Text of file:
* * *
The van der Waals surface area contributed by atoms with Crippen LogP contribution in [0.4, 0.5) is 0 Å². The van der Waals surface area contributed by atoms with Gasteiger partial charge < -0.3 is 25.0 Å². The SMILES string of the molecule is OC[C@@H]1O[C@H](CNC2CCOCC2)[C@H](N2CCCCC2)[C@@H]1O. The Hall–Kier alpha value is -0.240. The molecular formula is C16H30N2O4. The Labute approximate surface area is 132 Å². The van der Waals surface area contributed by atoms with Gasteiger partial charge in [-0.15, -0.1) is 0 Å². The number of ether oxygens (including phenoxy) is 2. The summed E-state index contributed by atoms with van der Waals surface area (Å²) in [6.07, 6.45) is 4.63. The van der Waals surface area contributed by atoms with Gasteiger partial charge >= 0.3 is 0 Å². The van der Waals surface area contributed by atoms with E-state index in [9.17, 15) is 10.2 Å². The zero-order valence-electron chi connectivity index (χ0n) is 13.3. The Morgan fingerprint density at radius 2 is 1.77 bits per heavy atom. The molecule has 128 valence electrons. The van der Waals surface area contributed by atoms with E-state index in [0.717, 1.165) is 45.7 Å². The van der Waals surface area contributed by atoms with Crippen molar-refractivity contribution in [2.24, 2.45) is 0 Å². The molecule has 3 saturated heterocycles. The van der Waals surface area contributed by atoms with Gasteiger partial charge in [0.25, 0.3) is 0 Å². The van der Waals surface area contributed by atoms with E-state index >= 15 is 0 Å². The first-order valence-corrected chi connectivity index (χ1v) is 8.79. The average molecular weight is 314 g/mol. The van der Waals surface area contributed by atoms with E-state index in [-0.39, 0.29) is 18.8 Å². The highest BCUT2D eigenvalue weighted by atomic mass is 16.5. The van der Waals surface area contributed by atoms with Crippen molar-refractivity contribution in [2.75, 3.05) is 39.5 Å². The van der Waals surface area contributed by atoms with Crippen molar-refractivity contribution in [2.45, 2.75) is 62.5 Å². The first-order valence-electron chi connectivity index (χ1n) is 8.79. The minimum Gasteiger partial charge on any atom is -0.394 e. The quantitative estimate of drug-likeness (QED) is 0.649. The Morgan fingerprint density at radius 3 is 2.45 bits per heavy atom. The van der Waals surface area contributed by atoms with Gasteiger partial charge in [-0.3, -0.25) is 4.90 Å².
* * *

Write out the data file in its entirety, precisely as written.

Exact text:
The van der Waals surface area contributed by atoms with Crippen LogP contribution in [0.4, 0.5) is 0 Å². The van der Waals surface area contributed by atoms with Gasteiger partial charge < -0.3 is 25.0 Å². The SMILES string of the molecule is OC[C@@H]1O[C@H](CNC2CCOCC2)[C@H](N2CCCCC2)[C@@H]1O. The Hall–Kier alpha value is -0.240. The molecular formula is C16H30N2O4. The Labute approximate surface area is 132 Å². The van der Waals surface area contributed by atoms with Gasteiger partial charge in [-0.15, -0.1) is 0 Å². The number of ether oxygens (including phenoxy) is 2. The summed E-state index contributed by atoms with van der Waals surface area (Å²) in [6.07, 6.45) is 4.63. The van der Waals surface area contributed by atoms with Gasteiger partial charge >= 0.3 is 0 Å². The van der Waals surface area contributed by atoms with E-state index in [9.17, 15) is 10.2 Å². The zero-order valence-electron chi connectivity index (χ0n) is 13.3. The Morgan fingerprint density at radius 2 is 1.77 bits per heavy atom. The molecule has 128 valence electrons. The van der Waals surface area contributed by atoms with E-state index in [0.717, 1.165) is 45.7 Å². The van der Waals surface area contributed by atoms with Crippen molar-refractivity contribution in [2.24, 2.45) is 0 Å². The molecule has 3 saturated heterocycles. The van der Waals surface area contributed by atoms with Gasteiger partial charge in [0.25, 0.3) is 0 Å². The van der Waals surface area contributed by atoms with E-state index >= 15 is 0 Å². The first-order valence-corrected chi connectivity index (χ1v) is 8.79. The average molecular weight is 314 g/mol. The van der Waals surface area contributed by atoms with E-state index in [-0.39, 0.29) is 18.8 Å². The highest BCUT2D eigenvalue weighted by atomic mass is 16.5. The van der Waals surface area contributed by atoms with Crippen molar-refractivity contribution in [2.75, 3.05) is 39.5 Å². The van der Waals surface area contributed by atoms with Crippen molar-refractivity contribution in [2.45, 2.75) is 62.5 Å². The first-order valence-electron chi connectivity index (χ1n) is 8.79. The minimum Gasteiger partial charge on any atom is -0.394 e. The quantitative estimate of drug-likeness (QED) is 0.649. The Morgan fingerprint density at radius 3 is 2.45 bits per heavy atom. The van der Waals surface area contributed by atoms with Gasteiger partial charge in [-0.3, -0.25) is 4.90 Å².